PEP Newsletter

Ideas For Your Parish

________________________________________________________________________________________                                                             September, 2020

Worship of a False God

                This is the title of an interview conducted by Regina Munch with Fr. Bryan Massingale, a professor of theology at Fordham University.  It appeared in the July/August, 2020 issue of Commonweal Magazine, pp. 36-39.  Although Fr. Massingale has been quoted in the last two PEP Newsletters, this interview is too important not to be the subject of this current issue.  The origin of the title comes from conversations Massingale had giving lectures on racism and the Catholic Church.  “People always ask me, ‘Well, how many African-American priests are there?’  Currently there are fewer than a hundred of us on active duty in the United States, out of tens of thousands.  That’s not by accident.  It’s a reflection of the normative whiteness that, to be blunt, is a form of idolatry – that God can be imaged and God can only manifest God’s self through European and European cultural products.  Yeah, there is a normative whiteness present in the Church, but I would say that it’s a form of idolatry.  It’s the worship of a false god.” (p. 38)

The Catholic Bishops’ Document On Racism

            Commenting on the U.S. Catholic Conference’s pastoral document, Open Wide Our Hearts, published in 2018, Massingale pointed out, “the document was written by white people for the comfort of white people.  It illustrates a basic tenet of Catholic engagement with racism: when the Catholic Church historically has engaged with this issue, it’s always done so in a way that’s calculated not to disturb white people or make white people uncomfortable. . . . It never condemns police abuse of power or police misconduct.”  He goes on to say, “If white comfort sets the limits of conversation, then that means we will never face the difficult truth: the only reason for the persistence of racism is because white people benefit from it.  That difficult truth is something that the Catholic Church in America has never summoned the courage or the will to directly address.”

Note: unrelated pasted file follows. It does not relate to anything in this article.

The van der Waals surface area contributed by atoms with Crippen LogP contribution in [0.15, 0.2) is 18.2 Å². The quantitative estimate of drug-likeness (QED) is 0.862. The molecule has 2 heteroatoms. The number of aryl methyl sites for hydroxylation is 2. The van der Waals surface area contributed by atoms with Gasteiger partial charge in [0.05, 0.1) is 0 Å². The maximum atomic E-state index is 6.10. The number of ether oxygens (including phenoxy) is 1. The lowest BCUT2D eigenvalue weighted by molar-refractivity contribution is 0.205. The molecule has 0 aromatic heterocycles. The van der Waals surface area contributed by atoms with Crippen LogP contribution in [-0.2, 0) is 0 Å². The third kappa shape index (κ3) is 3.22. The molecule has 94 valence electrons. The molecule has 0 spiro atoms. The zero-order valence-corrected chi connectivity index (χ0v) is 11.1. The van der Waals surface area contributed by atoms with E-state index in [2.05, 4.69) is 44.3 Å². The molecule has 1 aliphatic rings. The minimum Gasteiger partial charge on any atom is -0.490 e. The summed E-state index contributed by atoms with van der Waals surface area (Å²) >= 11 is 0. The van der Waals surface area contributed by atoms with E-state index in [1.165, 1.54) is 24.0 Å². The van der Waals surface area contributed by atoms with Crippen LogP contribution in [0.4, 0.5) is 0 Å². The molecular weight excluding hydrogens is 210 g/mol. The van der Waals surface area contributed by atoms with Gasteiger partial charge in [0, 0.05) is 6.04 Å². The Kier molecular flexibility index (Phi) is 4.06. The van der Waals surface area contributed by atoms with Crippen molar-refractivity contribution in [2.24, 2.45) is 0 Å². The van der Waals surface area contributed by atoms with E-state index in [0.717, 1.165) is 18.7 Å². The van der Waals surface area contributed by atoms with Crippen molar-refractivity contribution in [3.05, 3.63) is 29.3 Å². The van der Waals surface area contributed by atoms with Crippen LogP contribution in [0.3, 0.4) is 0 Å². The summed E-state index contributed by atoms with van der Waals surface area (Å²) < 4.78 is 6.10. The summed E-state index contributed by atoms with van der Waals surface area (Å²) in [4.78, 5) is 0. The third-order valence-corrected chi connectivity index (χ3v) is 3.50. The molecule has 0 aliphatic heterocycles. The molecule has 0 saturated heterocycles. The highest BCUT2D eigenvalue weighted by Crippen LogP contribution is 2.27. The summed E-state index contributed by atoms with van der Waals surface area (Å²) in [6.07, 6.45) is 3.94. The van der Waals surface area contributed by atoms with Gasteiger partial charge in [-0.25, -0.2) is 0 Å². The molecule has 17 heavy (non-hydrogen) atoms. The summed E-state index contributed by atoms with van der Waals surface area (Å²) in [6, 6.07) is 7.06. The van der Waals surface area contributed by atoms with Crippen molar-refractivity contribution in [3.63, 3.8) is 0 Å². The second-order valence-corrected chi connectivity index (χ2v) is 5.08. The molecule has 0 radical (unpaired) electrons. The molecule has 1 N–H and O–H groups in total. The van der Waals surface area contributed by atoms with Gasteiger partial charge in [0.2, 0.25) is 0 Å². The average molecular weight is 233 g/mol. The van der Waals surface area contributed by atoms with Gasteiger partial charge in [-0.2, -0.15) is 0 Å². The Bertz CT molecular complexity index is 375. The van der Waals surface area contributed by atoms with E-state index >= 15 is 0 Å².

The Courage To Act

            In speaking about courage, Massingale mentioned, “There are a lot of good white people who know what the right thing to do is. But they don’t do it because they’re afraid of the disapproval of their friends or family, or they’re afraid of the consequences of speaking up.  It isn’t that people don’t have the conviction, but they don’t have the courage to act on those convictions.”  He also addressed the issue of violence, referring to it as “misdirected anger.”  He complained, “If there are better ways for people to make their point, I wish they would tell me what they are.  Because people of color, black Americans, have marched.  We have demonstrated.  We have organized.  We have protested.  We have voted.  We have studied.  We have taught.  We have begged.  We have cried out – for years, for decades, even centuries.  The reason why these measures haven’t proved effective up till now is that not enough white Americans want substantial change.” (p. 39)

Ways A Parish Can Act With Courage

  • The leadership of the parish makes a commitment to courageously address racial attitudes and actions.
  • Groups are formed to discuss various topics that people of color suggested needed to be addressed.
  • Results from the discussion groups are posted for reflection and sharing among family and friends.
  • Pastor and pastoral council create a document which affirms anti-racial policies and ways of acting.
  • Teams are established to carry the policies into concrete actions which are shared with the community.
  • After six months, the parish celebrates the progress made and pledges to keep the momentum going.